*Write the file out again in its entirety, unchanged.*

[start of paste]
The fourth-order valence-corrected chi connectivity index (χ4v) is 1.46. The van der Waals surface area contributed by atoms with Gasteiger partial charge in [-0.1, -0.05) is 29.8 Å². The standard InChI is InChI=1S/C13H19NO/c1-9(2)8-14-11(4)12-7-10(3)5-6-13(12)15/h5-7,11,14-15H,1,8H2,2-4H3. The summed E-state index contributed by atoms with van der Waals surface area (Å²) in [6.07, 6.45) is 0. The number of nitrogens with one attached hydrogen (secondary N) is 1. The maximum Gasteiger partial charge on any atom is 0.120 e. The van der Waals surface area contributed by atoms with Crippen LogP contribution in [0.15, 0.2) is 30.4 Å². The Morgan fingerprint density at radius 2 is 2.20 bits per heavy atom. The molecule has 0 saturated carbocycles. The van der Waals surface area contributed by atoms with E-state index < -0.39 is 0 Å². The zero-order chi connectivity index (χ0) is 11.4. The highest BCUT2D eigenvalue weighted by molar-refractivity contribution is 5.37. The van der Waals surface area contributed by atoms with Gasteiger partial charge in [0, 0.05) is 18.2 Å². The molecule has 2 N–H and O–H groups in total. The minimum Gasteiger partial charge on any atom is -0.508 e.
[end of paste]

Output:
The fourth-order valence-corrected chi connectivity index (χ4v) is 1.46. The van der Waals surface area contributed by atoms with Gasteiger partial charge in [-0.1, -0.05) is 29.8 Å². The standard InChI is InChI=1S/C13H19NO/c1-9(2)8-14-11(4)12-7-10(3)5-6-13(12)15/h5-7,11,14-15H,1,8H2,2-4H3. The summed E-state index contributed by atoms with van der Waals surface area (Å²) in [6.07, 6.45) is 0. The number of nitrogens with one attached hydrogen (secondary N) is 1. The maximum Gasteiger partial charge on any atom is 0.120 e. The van der Waals surface area contributed by atoms with Crippen LogP contribution in [0.15, 0.2) is 30.4 Å². The Morgan fingerprint density at radius 2 is 2.20 bits per heavy atom. The molecule has 0 saturated carbocycles. The van der Waals surface area contributed by atoms with E-state index < -0.39 is 0 Å². The zero-order chi connectivity index (χ0) is 11.4. The highest BCUT2D eigenvalue weighted by molar-refractivity contribution is 5.37. The van der Waals surface area contributed by atoms with Gasteiger partial charge in [0, 0.05) is 18.2 Å². The molecule has 2 N–H and O–H groups in total. The minimum Gasteiger partial charge on any atom is -0.508 e.